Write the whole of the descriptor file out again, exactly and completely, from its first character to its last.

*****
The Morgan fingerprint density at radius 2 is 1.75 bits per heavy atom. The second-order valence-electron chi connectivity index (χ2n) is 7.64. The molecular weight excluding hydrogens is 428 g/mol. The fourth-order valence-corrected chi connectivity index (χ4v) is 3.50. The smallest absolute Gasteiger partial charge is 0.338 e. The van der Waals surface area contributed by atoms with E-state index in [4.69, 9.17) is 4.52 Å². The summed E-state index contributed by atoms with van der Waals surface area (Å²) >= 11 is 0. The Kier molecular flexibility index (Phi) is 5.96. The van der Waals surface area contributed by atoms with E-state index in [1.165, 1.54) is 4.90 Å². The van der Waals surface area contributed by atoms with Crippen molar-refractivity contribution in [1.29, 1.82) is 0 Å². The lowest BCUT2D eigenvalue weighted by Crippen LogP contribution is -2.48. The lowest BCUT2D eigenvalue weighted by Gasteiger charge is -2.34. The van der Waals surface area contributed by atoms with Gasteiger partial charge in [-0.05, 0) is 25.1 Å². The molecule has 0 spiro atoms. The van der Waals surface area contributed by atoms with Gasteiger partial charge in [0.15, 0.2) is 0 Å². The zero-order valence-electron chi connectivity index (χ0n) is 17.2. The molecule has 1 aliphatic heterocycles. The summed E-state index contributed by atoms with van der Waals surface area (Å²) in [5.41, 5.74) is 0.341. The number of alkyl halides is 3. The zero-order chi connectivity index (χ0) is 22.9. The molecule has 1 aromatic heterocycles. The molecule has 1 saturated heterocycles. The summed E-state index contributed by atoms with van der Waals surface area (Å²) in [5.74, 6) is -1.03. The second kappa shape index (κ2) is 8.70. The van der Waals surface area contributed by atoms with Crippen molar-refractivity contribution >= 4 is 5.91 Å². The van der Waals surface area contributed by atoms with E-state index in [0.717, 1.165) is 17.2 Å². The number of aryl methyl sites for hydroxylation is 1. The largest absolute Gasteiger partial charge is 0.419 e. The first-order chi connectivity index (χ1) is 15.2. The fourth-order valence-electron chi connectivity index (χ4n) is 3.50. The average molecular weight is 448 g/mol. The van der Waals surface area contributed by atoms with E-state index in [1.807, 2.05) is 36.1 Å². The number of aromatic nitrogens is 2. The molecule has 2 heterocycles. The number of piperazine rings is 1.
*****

The Morgan fingerprint density at radius 2 is 1.75 bits per heavy atom. The second-order valence-electron chi connectivity index (χ2n) is 7.64. The molecular weight excluding hydrogens is 428 g/mol. The fourth-order valence-corrected chi connectivity index (χ4v) is 3.50. The smallest absolute Gasteiger partial charge is 0.338 e. The van der Waals surface area contributed by atoms with E-state index in [4.69, 9.17) is 4.52 Å². The summed E-state index contributed by atoms with van der Waals surface area (Å²) >= 11 is 0. The Kier molecular flexibility index (Phi) is 5.96. The van der Waals surface area contributed by atoms with E-state index in [1.165, 1.54) is 4.90 Å². The van der Waals surface area contributed by atoms with Crippen molar-refractivity contribution in [1.29, 1.82) is 0 Å². The lowest BCUT2D eigenvalue weighted by Crippen LogP contribution is -2.48. The lowest BCUT2D eigenvalue weighted by Gasteiger charge is -2.34. The van der Waals surface area contributed by atoms with Gasteiger partial charge in [-0.05, 0) is 25.1 Å². The molecule has 0 spiro atoms. The van der Waals surface area contributed by atoms with Gasteiger partial charge in [0.15, 0.2) is 0 Å². The zero-order valence-electron chi connectivity index (χ0n) is 17.2. The molecule has 1 aliphatic heterocycles. The summed E-state index contributed by atoms with van der Waals surface area (Å²) in [5.41, 5.74) is 0.341. The number of alkyl halides is 3. The zero-order chi connectivity index (χ0) is 22.9. The molecule has 1 aromatic heterocycles. The molecule has 1 saturated heterocycles. The summed E-state index contributed by atoms with van der Waals surface area (Å²) in [5.74, 6) is -1.03. The second kappa shape index (κ2) is 8.70. The van der Waals surface area contributed by atoms with Crippen molar-refractivity contribution >= 4 is 5.91 Å². The van der Waals surface area contributed by atoms with E-state index in [0.717, 1.165) is 17.2 Å². The number of aryl methyl sites for hydroxylation is 1. The largest absolute Gasteiger partial charge is 0.419 e. The first-order chi connectivity index (χ1) is 15.2. The fourth-order valence-electron chi connectivity index (χ4n) is 3.50. The average molecular weight is 448 g/mol. The van der Waals surface area contributed by atoms with E-state index in [1.807, 2.05) is 36.1 Å². The number of aromatic nitrogens is 2. The molecule has 2 heterocycles. The number of piperazine rings is 1.